To take advantage of post-war tax laws, with host counties insisting movie companies shoot on location to free up collected monies, “Ivanhoe” and “Quentin Durward” were filmed on location, “Ivanhoe” in England and “Quentin Durward” in England and France. No studio back lots here, and “Quentin Durward” includes plenty of stunning visuals shot on location at Bodian Castle in England; Chateau de Chamford, Chateau de Chenoceaux and Chateau de Maitenon, all in France.
To compete with television, the new rage of Cinemascope and other wide-screen processes had the studios turning out scads of adventure and costume epics. By the mid-1950s, audiences had been swamped by swashbuckling spectacles, much like today with the seemingly endless comic book and science fiction movies in a typical summer (and often beyond) movie season.
Moviegoers in 1955 alone saw “Moonfleet” (Stewart Granger), “The Purple Mask” (Tony Curtis), “The King’s Thief” (Edmund Purdom) and “The Warriors” (Errol Flynn).
The preceding year saw Robert Taylor don armor again in the Arthurian “Knights of the Round Table”, along with “Prince Valiant” (Robert Wagner), ”The Black Knight” (Alan Ladd) and “The Black Shield of Falworth” (Tony Curtis again).
No wonder Danny Kaye saw fit to spoof the genre with his wonderful “The Court Jester” (1956). He certainly had plenty of material to work with.
When “Quentin Durward” was released in 1955, the reviews were indifferent, to say the least. The New York Times said, “It is difficult to take this picture as anything but a massive masquerade.”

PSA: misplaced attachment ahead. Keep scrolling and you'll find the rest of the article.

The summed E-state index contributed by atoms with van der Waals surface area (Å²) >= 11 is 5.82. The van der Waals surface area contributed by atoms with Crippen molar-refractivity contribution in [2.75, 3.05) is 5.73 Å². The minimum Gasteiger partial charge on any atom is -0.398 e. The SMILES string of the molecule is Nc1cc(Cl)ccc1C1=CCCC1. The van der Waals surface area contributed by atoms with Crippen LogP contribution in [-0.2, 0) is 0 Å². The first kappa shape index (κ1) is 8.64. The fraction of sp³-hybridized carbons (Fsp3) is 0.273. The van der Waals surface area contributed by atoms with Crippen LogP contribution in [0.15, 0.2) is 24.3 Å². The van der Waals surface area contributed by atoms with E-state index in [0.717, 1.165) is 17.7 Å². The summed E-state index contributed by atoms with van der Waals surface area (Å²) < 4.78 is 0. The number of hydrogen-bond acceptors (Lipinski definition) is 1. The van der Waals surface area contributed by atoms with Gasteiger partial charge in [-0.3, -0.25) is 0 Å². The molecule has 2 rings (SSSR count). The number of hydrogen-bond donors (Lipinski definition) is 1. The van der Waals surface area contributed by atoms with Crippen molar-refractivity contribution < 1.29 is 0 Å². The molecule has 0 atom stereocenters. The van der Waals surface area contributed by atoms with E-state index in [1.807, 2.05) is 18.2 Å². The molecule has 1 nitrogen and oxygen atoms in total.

I can see where audiences by 1955 were tired of the genre and unknowingly overlooked “Quentin Durward” and its self-referential qualities. But there’s a gentle grace to “Quentin Durward”, a movie wise about itself, and seems to be aware that, in a decade of Brando and Dean, tales of chivalrous knights saving damsels in distress would be seen as corny and horribly out-of-date.
Kay Kendall makes a marvelous Isabelle, annoyed by all the attentions of unwanted suitors. She takes to Durward, saying he’s the first man she’s seen at the palace who isn’t a thousand years old.
The Countess Isabelle was originally offered to Grace Kelly, who turned it down, saying: “All the man can duel and fight, but all I’d do would be to wear 35 different costumes, look pretty and frightened….the stage directions on every page of the script say ‘She clutches her jewel box and flees.’ I just thought I’d be bored.”
Robert Taylor didn’t like making swashbucklers – he called them “iron jockstrap” roles. He much preferred making westerns. But he makes a fine, chivalrous hero and wears costumes like he was born in them. As Tony Thomas wrote in his book, :The Great Adventure Films (Citadel Press, 1976) about the swashbuckling Taylor, “…in all of them, Taylor performed with dignity and with a really credible heroic bearing – his deep American voice lessening the medieval image just a little.”
Seen today away from its 1955 competition, “Quentin Durward” surprises and amuses with its wit and candor about growing old and being born “perhaps a few minutes too late”, as Durward ruefully observes (rare for a swashbuckling hero to show such self-reflection).
But thanks to its on-location shooting, Kaper’s lovely music score, exciting action scenes, and witty screenplay, “Quentin Durward” is one of the most durable and winning entries in the swashbuckling sweepstakes. I was very pleased to re-acquaint myself with it.